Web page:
Many people believe that they need an attorney to guide them through a Chapter 11 business bankruptcy when they are the party who is filing business bankruptcy. Very often, however, it is those who are in jeopardy of not being paid what is owed who need the expertise of a bankruptcy attorney who can represent them in a Chapter 11 business bankruptcy matter.
Who needs to consult a bankruptcy attorney for a Chapter 11 business bankruptcy?
When a business files for bankruptcy, there are several types of parties who have claims against that person or business. It can be a claim for a loan, materials and supplies or any other asset that is in jeopardy of not being paid. These claimants have a right to seek to recoup what they have brought to the business that is filing a chapter 11 business bankruptcy, and they can benefit from seeking out an attorney who specializes in this area of law.
There Are 3 Main Types of Claimants in a Chapter 11 Business Bankruptcy
- DIP (Debtor-In-Possession) lenders
- Parties buying assets out of a bankruptcy estate
There are two types of creditors: secured creditors and unsecured creditors. It is important to understand the difference, not only when the loan or asset is first given to the business, but to understand what the process is if a business defaults due to a Chapter 11 business bankruptcy.
Secured Creditor: This is when a person or company holds a lien on property of a business. This can be real estate property or some other physical asset, such as machinery, equipment, furniture, etc. In effect, the secured creditor owns some rights to reclaim the assets held by the business and is guaranteed to get a payout should the business default. If the business files for Chapter 11 business bankruptcy, the secured creditor has a priority position in the debt collection process, so they can recoup their assets should the business default.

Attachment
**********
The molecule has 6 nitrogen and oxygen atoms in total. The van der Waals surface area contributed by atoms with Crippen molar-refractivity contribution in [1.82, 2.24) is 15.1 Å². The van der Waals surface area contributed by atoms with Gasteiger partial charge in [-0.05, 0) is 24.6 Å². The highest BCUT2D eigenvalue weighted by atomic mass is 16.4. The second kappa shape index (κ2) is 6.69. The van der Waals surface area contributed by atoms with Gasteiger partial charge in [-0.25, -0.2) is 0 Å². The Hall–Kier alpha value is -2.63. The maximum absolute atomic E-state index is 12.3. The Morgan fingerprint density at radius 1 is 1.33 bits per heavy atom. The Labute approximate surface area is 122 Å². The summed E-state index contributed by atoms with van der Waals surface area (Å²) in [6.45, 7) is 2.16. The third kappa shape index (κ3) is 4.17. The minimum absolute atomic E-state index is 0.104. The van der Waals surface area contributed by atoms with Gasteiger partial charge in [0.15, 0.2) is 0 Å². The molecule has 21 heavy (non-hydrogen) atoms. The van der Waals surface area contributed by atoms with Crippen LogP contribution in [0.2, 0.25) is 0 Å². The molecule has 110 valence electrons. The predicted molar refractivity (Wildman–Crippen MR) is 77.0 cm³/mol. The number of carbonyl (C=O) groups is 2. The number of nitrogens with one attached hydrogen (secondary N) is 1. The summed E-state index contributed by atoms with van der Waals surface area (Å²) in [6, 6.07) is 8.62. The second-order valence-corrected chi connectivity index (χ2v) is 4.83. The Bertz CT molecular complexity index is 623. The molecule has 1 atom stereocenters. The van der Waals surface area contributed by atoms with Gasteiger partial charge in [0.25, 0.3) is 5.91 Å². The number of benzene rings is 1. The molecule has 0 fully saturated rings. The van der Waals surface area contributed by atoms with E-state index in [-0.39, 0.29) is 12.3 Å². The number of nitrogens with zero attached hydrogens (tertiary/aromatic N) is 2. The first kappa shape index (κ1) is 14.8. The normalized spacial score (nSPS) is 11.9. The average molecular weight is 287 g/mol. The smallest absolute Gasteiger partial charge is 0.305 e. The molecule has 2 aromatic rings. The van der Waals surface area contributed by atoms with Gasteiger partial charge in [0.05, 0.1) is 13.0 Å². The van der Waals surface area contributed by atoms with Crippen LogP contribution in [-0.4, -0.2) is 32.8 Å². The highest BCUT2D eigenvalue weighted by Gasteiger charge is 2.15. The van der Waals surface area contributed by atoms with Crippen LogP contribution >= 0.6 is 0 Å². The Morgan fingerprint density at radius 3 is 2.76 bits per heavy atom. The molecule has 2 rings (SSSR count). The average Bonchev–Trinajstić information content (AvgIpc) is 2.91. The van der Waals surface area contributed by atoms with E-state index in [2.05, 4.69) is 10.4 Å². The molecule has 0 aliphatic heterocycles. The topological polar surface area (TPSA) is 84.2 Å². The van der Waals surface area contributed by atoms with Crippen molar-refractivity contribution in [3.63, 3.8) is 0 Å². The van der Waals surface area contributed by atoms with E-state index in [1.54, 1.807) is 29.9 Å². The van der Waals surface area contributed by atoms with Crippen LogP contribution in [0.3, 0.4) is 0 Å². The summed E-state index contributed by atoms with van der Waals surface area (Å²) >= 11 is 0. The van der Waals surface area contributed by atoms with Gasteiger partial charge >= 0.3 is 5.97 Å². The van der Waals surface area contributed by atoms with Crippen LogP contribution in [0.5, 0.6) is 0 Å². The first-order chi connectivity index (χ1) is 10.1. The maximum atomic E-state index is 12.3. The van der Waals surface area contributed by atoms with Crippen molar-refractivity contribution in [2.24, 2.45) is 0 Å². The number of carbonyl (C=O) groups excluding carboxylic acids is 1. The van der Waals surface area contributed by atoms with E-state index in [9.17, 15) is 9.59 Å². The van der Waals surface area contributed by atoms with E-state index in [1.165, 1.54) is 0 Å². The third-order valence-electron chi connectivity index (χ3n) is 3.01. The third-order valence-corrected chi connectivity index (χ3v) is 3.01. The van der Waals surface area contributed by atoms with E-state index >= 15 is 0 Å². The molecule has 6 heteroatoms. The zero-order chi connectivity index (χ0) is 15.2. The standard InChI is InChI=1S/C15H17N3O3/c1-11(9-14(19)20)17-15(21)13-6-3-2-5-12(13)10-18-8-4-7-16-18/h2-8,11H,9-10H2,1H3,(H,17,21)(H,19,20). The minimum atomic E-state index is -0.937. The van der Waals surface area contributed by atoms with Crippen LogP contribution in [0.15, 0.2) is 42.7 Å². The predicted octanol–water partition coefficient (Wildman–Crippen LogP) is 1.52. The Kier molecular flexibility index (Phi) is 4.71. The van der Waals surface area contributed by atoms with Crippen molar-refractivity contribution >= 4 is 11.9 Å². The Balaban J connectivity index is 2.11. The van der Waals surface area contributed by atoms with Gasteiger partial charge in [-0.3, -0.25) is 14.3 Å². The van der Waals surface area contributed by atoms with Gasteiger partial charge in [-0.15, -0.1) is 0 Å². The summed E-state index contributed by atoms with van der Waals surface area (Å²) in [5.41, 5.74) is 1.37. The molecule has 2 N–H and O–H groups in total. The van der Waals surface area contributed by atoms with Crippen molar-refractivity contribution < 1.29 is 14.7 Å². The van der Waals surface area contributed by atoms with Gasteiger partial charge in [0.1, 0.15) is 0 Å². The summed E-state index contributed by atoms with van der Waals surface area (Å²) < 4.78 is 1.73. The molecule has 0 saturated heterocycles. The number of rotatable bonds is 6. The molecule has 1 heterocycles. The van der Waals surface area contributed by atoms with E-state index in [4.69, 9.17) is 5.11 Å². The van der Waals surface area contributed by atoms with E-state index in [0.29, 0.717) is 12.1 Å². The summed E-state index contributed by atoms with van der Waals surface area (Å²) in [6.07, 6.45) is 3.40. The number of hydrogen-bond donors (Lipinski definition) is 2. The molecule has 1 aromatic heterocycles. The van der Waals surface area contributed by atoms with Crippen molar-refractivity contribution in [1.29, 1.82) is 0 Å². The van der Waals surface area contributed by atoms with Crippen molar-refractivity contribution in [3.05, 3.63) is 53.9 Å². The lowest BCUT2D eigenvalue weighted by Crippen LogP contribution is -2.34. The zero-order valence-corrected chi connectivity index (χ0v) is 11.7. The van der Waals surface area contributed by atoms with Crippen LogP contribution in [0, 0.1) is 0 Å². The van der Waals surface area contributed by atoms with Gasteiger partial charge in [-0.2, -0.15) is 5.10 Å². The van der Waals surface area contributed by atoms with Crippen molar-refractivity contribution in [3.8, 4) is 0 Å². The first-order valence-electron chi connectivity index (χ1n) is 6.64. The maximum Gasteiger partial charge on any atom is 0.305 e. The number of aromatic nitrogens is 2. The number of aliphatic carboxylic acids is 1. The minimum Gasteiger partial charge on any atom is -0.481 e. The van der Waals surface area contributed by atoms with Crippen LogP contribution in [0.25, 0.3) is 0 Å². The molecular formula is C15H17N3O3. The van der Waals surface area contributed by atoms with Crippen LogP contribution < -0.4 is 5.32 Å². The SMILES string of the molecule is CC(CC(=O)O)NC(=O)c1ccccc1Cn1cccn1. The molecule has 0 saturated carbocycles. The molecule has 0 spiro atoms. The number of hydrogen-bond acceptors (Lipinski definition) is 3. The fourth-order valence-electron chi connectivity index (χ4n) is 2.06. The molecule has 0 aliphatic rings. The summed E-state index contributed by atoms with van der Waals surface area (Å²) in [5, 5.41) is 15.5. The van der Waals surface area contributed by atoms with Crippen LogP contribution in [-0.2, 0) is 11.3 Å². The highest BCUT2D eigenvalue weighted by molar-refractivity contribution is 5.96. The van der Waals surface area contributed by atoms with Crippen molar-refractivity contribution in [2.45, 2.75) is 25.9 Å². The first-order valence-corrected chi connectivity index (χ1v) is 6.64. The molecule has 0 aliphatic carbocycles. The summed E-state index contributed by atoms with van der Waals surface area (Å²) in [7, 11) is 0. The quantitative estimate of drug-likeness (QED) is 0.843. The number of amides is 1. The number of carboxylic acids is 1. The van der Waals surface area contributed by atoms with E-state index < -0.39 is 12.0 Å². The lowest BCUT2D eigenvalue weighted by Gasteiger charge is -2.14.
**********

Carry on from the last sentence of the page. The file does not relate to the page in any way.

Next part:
If a business defaults on their loan, a secured creditor cannot simply reach out to the business and try to collect their assets. There are specific filings that need to take place in court to make the collection process legal and binding and to ensure that the creditor receives what they are due. By officially notifying the debtor of your intention to collect, the debtor has a certain amount of time to reply to reaffirm that they intend to pay the debt or to state if they cannot pay the debt. It is important to have the proper legal counsel to walk you through the process and represent your interests in court because if you miss the timing of the filing, it can impact your ability to hold a debtor to his obligation.
Unsecured Creditor: these companies do not have the same priority of debt collection as the secured creditors. They may consist of a credit card company, bank or supplier. It is very possible that these creditors will need to negotiate some form of reduced payment or delayed payment over time to recoup their debt.
The biggest issue for an unsecured creditor is how and when they will be compensated for the debt owed to them. Because they have not negotiated up front to be a secured creditor, they are not going to be first in line to recoup assets or have debts paid once a chapter 11 business bankruptcy is established. They may end up receiving a small portion of what is owed or receive compensation over an extended period of time. It is important to consult with an attorney who can understand the rights you do have as an unsecured creditor and negotiate a better settlement for you.